Mit­subishi Out­lander PHEV

Mit­subishi Out­lander PHEV £40k est.

Top Gear (Malaysia) - - Contents - TOM HAR­RI­SON

WE SAY: THE MOST POP­U­LAR VE­HIC­U­LAR TAX

BREAK HAS A FACELIFT

Why do I see these things ev­ery­where?

Since its launch four years ago, Mit­subishi has shifted over 100,000 Out­lander PHEVs in Europe alone. That makes it the con­ti­nent’s best-sell­ing PHEV, and Bri­tain’s best-sell­ing plug-in of any type – hy­brid or pure EV. There are three rea­sons for this.

First, it’s an SUV, and ev­ery­body loves an SUV. It’s the bodystyle du jour. You’ve prob­a­bly got one. And if you don’t, sci­ence says you will soon. Sec­ond, it’s not a diesel, but a plug-in hy­brid, which means mas­sive tax breaks and that warm, gooey feel­ing of having done A Good Thing for the en­vi­ron­ment. And, lastly, there’s noth­ing else quite like it on sale. At least not for this kind of money.

OK. What’s new?

On the face of it, noth­ing what­so­ever. The new­ness is buried deep within – a 2.4-litre Atkin­son-cy­cle four-cylin­der en­gine re­places the old 2.0-litre, giv­ing in­cre­men­tal econ­omy and power gains, the e-mo­tor mounted on the rear axle is new and more pow­er­ful than the one it re­places, gen­er­a­tor and bat­tery ca­pac­i­ties are up, and the steer­ing, brakes, sus­pen­sion, chas­sis, all-wheel drive and hy­brid con­trol sys­tems have all been re­tuned/ up­graded/made gen­er­ally bet­ter.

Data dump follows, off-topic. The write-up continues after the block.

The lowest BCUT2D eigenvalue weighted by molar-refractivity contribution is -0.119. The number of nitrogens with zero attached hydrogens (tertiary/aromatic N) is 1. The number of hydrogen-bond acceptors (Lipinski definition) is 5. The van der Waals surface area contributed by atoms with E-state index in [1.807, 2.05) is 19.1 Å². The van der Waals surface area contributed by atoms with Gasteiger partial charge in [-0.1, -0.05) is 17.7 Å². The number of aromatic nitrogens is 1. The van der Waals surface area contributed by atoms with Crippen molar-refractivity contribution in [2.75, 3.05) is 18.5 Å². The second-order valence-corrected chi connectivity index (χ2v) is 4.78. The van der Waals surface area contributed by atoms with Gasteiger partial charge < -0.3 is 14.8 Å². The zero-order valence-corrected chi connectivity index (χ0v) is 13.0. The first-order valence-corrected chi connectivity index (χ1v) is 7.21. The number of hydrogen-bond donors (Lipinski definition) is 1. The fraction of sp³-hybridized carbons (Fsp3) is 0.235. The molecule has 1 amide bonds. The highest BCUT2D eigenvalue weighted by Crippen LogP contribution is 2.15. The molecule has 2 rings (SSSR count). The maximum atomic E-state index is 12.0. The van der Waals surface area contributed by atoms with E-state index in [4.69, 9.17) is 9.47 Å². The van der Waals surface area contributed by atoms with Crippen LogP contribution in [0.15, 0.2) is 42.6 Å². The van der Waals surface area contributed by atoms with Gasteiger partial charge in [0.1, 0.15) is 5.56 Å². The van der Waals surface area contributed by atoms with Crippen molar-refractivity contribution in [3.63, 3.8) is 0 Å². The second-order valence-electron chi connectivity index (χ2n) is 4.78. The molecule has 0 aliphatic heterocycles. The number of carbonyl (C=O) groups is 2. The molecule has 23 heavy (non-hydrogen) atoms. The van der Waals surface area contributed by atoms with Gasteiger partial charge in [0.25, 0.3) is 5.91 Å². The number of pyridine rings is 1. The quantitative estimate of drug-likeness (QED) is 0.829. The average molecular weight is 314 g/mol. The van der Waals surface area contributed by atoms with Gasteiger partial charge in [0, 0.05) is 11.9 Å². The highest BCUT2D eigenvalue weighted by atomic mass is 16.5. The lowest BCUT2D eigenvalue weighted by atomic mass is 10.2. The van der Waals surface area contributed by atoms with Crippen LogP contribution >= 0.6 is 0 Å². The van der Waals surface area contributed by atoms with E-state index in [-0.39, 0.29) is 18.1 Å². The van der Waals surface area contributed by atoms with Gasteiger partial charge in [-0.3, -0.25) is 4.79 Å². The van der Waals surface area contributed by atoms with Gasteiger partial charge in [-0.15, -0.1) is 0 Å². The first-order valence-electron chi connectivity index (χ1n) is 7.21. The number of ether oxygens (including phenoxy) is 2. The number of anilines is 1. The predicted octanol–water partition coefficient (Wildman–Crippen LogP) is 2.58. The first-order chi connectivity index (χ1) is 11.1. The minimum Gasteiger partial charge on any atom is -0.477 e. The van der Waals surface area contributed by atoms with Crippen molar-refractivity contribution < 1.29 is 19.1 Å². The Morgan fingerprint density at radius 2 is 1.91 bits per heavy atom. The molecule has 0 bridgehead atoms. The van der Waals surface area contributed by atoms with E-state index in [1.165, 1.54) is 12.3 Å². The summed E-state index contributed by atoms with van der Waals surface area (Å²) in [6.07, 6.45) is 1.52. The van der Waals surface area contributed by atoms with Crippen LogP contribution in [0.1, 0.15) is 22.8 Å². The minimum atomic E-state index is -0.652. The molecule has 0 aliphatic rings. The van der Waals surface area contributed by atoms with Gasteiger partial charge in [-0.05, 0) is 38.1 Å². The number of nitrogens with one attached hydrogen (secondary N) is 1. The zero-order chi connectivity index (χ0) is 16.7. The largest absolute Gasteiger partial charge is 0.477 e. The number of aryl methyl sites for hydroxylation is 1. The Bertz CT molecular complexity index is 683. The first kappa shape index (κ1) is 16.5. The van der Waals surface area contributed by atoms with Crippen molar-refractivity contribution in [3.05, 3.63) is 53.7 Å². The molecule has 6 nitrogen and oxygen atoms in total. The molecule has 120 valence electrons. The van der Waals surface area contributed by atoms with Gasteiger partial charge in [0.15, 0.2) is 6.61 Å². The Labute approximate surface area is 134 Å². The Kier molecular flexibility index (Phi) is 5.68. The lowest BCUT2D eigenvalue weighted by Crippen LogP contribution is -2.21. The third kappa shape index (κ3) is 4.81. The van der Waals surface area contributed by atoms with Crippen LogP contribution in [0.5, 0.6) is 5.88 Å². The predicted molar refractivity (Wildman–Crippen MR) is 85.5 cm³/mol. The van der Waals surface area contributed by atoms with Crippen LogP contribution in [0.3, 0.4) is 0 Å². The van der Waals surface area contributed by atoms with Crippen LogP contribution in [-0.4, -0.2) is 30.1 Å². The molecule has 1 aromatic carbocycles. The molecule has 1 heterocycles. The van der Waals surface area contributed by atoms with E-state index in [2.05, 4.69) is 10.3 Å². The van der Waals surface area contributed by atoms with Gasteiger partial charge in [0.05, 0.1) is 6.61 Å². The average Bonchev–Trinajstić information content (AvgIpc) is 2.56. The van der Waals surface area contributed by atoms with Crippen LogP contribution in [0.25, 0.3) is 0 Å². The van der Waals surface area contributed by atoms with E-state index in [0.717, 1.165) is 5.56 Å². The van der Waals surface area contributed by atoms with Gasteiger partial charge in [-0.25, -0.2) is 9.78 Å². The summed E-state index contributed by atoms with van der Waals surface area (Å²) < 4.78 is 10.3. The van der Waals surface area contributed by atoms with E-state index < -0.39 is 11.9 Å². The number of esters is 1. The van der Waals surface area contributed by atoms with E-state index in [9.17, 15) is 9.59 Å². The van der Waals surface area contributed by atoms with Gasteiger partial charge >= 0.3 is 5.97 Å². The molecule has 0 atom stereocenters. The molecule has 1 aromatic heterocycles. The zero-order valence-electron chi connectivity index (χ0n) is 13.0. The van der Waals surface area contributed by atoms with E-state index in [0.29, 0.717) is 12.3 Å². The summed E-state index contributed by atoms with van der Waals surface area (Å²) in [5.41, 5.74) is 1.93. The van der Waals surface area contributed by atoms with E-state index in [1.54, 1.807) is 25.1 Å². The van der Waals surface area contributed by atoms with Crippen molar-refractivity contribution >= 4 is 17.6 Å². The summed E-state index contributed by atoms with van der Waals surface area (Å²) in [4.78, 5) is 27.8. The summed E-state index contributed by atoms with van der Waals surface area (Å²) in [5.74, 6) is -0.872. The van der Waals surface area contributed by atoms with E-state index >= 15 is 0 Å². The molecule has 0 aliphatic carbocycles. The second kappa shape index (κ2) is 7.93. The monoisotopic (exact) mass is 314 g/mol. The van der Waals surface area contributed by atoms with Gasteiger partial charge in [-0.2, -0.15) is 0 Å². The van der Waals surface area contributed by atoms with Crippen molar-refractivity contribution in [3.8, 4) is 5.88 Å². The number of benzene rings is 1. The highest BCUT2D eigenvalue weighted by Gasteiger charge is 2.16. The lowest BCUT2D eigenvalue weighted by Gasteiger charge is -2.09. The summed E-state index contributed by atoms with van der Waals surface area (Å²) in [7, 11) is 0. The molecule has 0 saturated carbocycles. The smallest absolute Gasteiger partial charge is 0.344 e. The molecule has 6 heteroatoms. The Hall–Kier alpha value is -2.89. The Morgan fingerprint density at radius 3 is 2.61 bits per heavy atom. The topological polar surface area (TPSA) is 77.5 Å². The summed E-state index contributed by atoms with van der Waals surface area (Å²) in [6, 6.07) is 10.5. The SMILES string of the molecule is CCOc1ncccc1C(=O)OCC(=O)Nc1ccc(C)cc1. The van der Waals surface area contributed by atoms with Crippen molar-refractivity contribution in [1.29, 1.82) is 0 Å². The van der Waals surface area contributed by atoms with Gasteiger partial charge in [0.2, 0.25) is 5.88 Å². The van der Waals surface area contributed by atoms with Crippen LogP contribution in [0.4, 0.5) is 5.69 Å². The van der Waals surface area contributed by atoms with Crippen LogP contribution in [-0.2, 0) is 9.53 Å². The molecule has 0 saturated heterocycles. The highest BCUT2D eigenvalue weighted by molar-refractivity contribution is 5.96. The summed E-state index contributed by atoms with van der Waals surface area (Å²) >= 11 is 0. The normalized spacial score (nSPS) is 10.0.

Blimey. How does it work?

No idea. But it’s very clever. Un­der heavy ac­cel­er­a­tion, the en­gine helps drive the front wheels, but most of the time it just acts as a gen­er­a­tor for the bat­tery pack un­der the boot­floor, which pow­ers two elec­tric mo­tors. That’s one on each axle for proper all-wheel drive. Pure-EV range is 45km on the WLTP cy­cle.

What’s it like?

The new en­gine is bet­ter – qui­eter and more re­fined – and you can feel the ex­tra punch in EV mode. It’s not fast and no sports car – the steer­ing is marginally quicker and the ride a tad more set­tled, but this is still a big, tall car with a rub­ber-bandy fixed-gear trans­mis­sion.

Cruises well on the mo­tor­way, with sur­pris­ingly lit­tle wind/road noise (there’s no­tice­ably less re­verb through the chas­sis), but off it there’s pitch, roll and heave con­sis­tent with its some­what util­i­tar­ian im­age. Same is true of the in­te­rior, whose lay­out and in­fo­tain­ment feels dated, and ma­te­ri­als cheaper than they ought to be in some­thing that is likely to cost around £40k. Not for peo­ple who en­joy driv­ing, but a mighty ef­fec­tive tax dodge.

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